• In 1980, Cargill begins using a specially designed container ship, the M/V Bebedouro, to transport frozen orange juice in bulk to local markets across the globe.
  • Shipments travel from Cargill’s port in Santos, Brazil, to processing plants in the Netherlands, the United States and Japan.
  • Cargill’s frozen orange juice is twice as concentrated as other juices available in the supermarket, resulting in lighter (and less costly) shipments.
  • Together, the efficiency of Cargill’s Bebedouro vessel and the high concentration of its product save the company hundreds of US dollars for each ton of frozen juice shipped.

The Bebedouro ships juice worldwide


To transport frozen orange juice concentrate to markets across the globe, Cargill designs a special bulk carrier ship.

In 1976, Cargill purchased a small citrus processing plant in Bebedouro, Brazil. It was the company’s first step into the orange juice business—an industry that would change dramatically in the years to come, thanks to a Cargill innovation. At the time, orange juice concentrate was typically frozen to -20° C and transported in drums to preserve nutrition and freshness. Looking for a way to increase shipping efficiency, Cargill began searching for a way to handle frozen concentrated orange juice in bulk.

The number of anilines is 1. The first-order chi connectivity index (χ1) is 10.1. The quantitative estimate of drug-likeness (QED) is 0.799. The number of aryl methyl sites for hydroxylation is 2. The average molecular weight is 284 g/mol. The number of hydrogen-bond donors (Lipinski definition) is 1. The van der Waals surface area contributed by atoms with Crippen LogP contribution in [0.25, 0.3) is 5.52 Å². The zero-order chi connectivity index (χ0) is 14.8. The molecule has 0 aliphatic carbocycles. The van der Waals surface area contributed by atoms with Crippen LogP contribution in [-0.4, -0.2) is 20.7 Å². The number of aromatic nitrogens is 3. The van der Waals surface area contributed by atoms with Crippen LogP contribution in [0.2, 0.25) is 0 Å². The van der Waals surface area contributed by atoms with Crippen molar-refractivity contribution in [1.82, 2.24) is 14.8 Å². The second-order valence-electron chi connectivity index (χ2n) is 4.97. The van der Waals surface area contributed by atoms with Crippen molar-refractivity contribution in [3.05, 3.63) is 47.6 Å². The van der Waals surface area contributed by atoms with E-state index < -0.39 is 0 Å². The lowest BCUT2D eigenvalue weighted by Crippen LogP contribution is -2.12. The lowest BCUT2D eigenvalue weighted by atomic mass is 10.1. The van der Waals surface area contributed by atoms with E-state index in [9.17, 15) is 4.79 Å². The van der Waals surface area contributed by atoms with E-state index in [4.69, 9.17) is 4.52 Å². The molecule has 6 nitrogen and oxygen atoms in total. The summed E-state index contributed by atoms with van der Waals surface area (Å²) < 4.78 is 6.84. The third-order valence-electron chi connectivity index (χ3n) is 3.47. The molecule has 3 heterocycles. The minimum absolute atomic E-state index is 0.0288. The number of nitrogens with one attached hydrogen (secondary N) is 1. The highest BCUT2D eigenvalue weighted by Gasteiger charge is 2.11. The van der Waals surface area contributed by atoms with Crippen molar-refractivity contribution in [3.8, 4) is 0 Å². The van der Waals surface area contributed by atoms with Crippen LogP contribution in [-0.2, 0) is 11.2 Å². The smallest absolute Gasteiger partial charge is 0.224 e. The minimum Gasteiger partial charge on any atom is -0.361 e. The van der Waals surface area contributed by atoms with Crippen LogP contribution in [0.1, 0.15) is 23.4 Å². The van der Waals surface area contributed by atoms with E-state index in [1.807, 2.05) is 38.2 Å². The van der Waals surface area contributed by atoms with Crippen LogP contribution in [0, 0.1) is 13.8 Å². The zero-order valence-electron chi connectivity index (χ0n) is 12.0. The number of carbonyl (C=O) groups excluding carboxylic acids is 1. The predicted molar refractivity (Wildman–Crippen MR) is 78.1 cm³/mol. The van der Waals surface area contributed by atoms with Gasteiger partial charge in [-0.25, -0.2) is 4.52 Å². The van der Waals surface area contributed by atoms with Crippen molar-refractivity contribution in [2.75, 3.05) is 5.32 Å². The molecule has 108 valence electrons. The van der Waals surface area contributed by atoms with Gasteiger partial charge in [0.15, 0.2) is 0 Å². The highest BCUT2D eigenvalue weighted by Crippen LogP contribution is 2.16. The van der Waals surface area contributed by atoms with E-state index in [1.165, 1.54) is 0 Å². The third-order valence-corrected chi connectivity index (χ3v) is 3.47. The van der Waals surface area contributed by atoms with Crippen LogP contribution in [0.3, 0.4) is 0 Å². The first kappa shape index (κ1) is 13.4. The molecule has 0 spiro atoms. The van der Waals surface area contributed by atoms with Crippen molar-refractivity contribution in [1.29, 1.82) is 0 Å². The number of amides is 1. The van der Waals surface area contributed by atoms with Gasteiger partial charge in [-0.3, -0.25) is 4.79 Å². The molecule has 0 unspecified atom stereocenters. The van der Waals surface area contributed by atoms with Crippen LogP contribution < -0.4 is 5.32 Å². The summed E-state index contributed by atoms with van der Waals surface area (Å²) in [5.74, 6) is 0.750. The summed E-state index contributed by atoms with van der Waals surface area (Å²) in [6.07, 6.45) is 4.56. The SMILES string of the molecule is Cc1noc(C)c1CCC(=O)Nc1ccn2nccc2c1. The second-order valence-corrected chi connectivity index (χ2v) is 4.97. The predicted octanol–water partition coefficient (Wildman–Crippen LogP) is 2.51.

A professor at the University of Berlin determined that orange juice only needed to be frozen to -10° C to maintain quality and taste. To transport the frozen orange juice, Cargill converted a container ship, the M/V Bebedouro, and installed stainless-steel tanks and special refrigeration, plumbing and pumping systems. The transformed Bebedouro was the first vessel of its kind to be used in the citrus industry. In October 1980, the Bebedouro made its first trip—a 17-day trek—from the Brazilian port of Santos to Amsterdam, in the Netherlands.

To save weight, the frozen orange juice shipped aboard the Bebedouro was more concentrated than what was available in supermarkets. Once in Amsterdam, the frozen orange juice was loaded directly from the Bebedouro to a tank farm, and then driven by tanker trucks to the plants of Cargill’s European customers. Every step of the process used specially designed and sanitized cooling equipment.

The Bebedouro revolutionized the business, saving Cargill more than US $300 per ton of frozen orange juice shipped. Cargill ordered the construction of another shipping vessel, which was completed in 1986. Additional ports were built in the United States, which was the largest consumer of orange juice, and Japan, which was a relatively new consumer of orange juice.

Cargill had many profitable years with frozen orange juice production and transportation. Though the company exited the orange juice business in 2007, the Bebedouro method of shipping quickly became the industry standard, lowering transportation prices and opening the Brazilian orange juice business to the global market.